FIG. 1 is a circuit diagram, partially in block form, showing a battery charger according to the embodiment of the present invention;

FIG. 2 is a flowchart explaining the operations of the present invention;

FIG. 3 is a graphical representation showing the charging characteristics of an inactive battery;

FIG. 4 is a graphical representation showing the charging characteristics of a battery that is warm from recently being discharged;

FIG. 5 is a graphical representation showing the charging characteristics of an active battery; and

FIG. 6 is a graphical representation showing the charging characteristics of an inactive battery according to the present embodiment.

DETAILED DESCRIPTION OF THE PREFERRED EMBODIMENT

A battery charger according to a preferred embodiment of the present invention will be described while referring to the accompanying drawings.

FIG. 1 shows a circuit configuration of the battery charger according to the preferred embodiment. The circuit includes an AC power supply 1, a secondary battery 2 containing a plurality of rechargeable battery cells connected in series, a current detecting device 3 for detecting charging current flowing to the secondary battery 2, a charge control signal transmitter 4 for transmitting control signals to start or stop the charging process, and a charging current signal transmitter 5 for feeding back a charging current signal to a PWM (pulse width modulation) control IC 23 described below. The charge control signal transmitter 4 and charging current signal transmitter 5 are configured by a photocoupler, or the like.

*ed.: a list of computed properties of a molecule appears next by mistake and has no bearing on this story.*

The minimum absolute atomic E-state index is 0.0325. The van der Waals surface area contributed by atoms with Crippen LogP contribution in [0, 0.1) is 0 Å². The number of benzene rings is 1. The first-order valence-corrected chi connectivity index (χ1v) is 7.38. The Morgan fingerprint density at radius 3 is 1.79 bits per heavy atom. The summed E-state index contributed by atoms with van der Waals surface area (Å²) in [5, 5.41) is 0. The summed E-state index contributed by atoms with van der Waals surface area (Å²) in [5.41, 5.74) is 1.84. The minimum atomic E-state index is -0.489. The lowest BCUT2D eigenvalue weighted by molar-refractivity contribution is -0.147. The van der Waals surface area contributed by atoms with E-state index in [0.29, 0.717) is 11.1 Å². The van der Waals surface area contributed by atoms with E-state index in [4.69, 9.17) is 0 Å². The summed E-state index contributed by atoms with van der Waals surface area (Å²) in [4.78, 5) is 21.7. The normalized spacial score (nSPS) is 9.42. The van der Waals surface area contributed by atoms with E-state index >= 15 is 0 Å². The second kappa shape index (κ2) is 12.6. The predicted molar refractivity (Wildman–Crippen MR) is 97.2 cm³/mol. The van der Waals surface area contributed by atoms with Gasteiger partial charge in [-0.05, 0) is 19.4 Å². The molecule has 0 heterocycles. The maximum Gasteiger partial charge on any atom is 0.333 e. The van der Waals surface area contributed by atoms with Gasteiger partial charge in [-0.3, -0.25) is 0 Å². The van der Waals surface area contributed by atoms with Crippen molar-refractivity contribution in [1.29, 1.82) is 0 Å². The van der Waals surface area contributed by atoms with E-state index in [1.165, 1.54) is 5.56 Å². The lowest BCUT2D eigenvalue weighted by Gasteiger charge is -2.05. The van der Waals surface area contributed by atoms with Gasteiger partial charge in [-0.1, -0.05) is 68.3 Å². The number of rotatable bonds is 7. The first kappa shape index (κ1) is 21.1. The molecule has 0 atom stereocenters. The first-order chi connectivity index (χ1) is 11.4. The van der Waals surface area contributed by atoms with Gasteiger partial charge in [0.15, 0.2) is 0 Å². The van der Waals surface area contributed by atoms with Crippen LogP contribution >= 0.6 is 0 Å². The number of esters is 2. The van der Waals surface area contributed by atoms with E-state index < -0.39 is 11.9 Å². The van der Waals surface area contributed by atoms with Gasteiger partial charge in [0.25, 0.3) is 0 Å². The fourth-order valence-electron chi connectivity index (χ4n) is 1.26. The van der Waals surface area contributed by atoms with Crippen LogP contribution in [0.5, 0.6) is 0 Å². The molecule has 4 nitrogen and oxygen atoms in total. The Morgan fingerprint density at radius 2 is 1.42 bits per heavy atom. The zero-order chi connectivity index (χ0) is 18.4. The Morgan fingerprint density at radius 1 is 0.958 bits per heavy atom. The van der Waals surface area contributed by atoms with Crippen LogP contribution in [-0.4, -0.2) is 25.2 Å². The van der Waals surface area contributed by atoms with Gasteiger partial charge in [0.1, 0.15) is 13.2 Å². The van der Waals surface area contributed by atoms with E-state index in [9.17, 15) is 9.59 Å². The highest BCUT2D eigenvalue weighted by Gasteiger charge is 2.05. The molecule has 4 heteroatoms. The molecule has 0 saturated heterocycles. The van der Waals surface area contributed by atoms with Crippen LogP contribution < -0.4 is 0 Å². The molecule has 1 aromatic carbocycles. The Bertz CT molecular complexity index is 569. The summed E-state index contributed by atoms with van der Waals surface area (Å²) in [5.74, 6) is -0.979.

The circuit also includes a first rectifying/smoothing circuit 10 connected to the AC power supply 1, a switching circuit 20 connected to the output of the first rectifying/smoothing circuit 10, a second rectifying/smoothing circuit 30 connected to the output of the switching circuit 20, a microcomputer 50, a battery voltage detector 40 connected between the battery 2 and the microcomputer 50, a charging current controller 60, a constant voltage power supply 70, a charging current setting device 80, and a battery voltage converter 90.

The first rectifying/smoothing circuit 10 includes a full-wave rectifier circuit 11 and a smoothing capacitor 12. The switching circuit 20 includes a high-frequency transformer 21, a MOSFET 22, and the PWM control IC 23 mentioned above. The PWM control IC 23 is a switching power supply IC for changing the driving pulse width of the MOSFET 22 to adjust the output voltage of the first rectifying/smoothing circuit 10.